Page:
Use this URL to cite or link to this record in EThOS: http://ethos.bl.uk/OrderDetails.do?uin=uk.bl.ethos.657571
Title: The cultural production and consumption of the fit body in South Korea : focus on established-outsider figuration of the body in the fitness field
Author: Choo, Hye Won
ISNI:       0000 0004 5351 2042
Awarding Body: University of Leicester
Current Institution: University of Leicester
Date of Award: 2015
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Abstract:
This thesis examines the ways in which the fit body has acted as an established form of capital in Korea. In addressing this question, this research explores the theoretical and methodological links between Bourdieu‘s and Elias‘s perspectives. In particular, using the fitness field as the context, this study examines specific types of valued capital and assesses the ways in which figurations between actors are produced and reproduced in ways that reinforce and sometimes disrupt 'established-outsider‘ (E-O) figurations in other fields (such as the academic field). In working toward its findings, this work makes use of multiple methods, including historical media analysis, media production study, interviews, and comparison of Gangnam and Gangbuk, to name but a few. This diverse array of approaches allows for a more robust and nuanced look at the E-O figuration of the body (Elias & Scotson, 1994) that grounded the production and reproduction of body capital and habitus in the fitness field. The findings also reveal that fit bodies are pivotal to the formation of symbolic power in Korean socio-historical contexts. E-O figuration of fitness media production teams influences media texts. Fitness media texts underline the virtue of fit bodies while disguising symbolic violence toward the outsider body. TV producers of fitness programs and star trainers as cultural intermediaries reproduce the belief in the notion of the fit body through media strategies that include storytelling, body models, and intellectualization. Fitness clubs, members, and trainers in Gangnam and Gangbuk are distinguished by their fitness capital, academic capital, and civility. Thus, in contemporary Korean society, fitness is a hidden path that allows for and consolidates the reproduction of Established-Outsider hierarchies; as such, it has a distinctive/civilized mode, a specific form of cultural capital, and undeniable connection to Western fitness culture.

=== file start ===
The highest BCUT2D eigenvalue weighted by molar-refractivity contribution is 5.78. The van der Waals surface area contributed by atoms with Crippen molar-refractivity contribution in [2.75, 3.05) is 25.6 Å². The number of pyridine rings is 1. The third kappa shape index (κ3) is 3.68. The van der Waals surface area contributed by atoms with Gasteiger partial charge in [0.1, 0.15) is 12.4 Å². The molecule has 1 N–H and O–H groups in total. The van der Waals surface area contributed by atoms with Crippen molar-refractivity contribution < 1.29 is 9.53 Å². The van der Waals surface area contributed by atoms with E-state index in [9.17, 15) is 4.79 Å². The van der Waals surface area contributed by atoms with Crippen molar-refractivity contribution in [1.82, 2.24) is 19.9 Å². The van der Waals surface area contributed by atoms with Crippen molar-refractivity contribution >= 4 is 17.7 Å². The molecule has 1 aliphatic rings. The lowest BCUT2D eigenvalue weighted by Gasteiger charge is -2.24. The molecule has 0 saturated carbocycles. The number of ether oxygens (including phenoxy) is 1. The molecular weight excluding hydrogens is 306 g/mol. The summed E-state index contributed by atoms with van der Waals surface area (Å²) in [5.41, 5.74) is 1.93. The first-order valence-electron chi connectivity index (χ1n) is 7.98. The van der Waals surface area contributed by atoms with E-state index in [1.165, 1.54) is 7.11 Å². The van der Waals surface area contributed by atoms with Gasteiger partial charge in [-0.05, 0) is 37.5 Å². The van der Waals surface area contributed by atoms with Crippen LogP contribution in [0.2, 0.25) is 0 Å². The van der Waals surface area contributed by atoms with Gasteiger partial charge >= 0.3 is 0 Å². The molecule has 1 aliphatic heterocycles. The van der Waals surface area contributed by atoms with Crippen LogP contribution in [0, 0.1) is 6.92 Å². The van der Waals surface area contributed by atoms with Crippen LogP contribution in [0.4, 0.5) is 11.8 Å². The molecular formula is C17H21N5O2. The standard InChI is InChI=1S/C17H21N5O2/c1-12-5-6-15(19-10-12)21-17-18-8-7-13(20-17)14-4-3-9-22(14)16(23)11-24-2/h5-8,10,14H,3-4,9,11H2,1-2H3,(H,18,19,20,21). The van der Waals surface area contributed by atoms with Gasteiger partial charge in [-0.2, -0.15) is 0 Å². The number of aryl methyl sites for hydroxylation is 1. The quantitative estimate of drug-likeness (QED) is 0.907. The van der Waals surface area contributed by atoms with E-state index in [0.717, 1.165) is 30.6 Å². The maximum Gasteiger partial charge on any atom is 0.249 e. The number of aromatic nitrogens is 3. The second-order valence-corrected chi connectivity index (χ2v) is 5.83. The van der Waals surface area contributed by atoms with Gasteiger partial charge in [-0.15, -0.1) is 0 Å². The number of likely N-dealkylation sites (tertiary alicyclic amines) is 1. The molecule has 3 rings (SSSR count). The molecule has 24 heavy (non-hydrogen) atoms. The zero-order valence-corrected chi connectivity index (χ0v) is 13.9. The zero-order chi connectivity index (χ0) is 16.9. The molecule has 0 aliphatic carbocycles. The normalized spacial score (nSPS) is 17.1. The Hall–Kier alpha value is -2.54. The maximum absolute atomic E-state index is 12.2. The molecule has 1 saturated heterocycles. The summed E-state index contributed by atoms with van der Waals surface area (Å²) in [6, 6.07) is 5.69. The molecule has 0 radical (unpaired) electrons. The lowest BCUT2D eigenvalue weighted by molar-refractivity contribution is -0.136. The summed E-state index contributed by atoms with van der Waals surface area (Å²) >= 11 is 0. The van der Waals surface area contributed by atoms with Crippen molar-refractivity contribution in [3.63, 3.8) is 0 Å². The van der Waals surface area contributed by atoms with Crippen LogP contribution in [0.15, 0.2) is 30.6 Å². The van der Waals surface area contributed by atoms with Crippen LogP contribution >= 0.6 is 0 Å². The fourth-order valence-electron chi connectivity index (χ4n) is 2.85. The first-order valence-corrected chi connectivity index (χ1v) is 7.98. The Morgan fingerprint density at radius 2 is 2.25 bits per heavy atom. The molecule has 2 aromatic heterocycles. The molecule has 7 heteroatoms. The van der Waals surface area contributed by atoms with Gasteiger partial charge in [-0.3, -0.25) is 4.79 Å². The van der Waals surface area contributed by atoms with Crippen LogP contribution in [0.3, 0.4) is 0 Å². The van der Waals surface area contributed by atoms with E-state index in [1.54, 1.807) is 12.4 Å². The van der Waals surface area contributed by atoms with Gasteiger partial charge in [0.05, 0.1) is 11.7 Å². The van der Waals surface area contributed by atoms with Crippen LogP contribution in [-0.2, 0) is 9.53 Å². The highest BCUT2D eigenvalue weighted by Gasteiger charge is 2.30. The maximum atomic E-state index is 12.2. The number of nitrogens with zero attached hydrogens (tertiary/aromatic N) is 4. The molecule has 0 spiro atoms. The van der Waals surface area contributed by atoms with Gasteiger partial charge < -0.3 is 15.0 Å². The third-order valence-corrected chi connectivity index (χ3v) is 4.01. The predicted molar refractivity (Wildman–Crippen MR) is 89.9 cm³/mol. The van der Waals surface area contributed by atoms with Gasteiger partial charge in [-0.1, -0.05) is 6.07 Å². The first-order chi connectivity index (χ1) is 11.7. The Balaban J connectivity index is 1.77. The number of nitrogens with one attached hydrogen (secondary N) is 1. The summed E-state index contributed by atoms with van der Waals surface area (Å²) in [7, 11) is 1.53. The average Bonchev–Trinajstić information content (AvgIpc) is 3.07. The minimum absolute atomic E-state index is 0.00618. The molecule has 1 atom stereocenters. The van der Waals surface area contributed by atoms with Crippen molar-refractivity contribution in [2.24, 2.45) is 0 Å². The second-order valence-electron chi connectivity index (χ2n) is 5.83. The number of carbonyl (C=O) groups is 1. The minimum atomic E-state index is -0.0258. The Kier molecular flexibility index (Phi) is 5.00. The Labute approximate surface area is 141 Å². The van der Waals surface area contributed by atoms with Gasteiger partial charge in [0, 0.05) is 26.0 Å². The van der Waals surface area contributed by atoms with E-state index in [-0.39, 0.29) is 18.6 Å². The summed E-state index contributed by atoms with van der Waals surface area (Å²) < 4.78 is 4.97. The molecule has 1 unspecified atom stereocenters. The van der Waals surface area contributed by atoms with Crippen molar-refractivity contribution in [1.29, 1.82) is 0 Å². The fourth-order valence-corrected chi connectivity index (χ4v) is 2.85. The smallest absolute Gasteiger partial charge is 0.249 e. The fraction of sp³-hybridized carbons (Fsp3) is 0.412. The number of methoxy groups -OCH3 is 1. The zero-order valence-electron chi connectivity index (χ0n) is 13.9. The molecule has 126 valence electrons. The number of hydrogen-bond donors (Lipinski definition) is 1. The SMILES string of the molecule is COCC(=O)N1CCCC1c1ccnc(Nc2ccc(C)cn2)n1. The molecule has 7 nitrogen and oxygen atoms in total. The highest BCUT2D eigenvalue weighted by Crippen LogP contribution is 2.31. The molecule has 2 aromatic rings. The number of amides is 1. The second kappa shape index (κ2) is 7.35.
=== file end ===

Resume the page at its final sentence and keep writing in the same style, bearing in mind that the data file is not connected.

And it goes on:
Supervisor: Smith Maguire, Jennifer; Dickinson, Roger Sponsor: Not available
Qualification Name: Thesis (Ph.D.) Qualification Level: Doctoral
EThOS ID: uk.bl.ethos.657571  DOI: Not available
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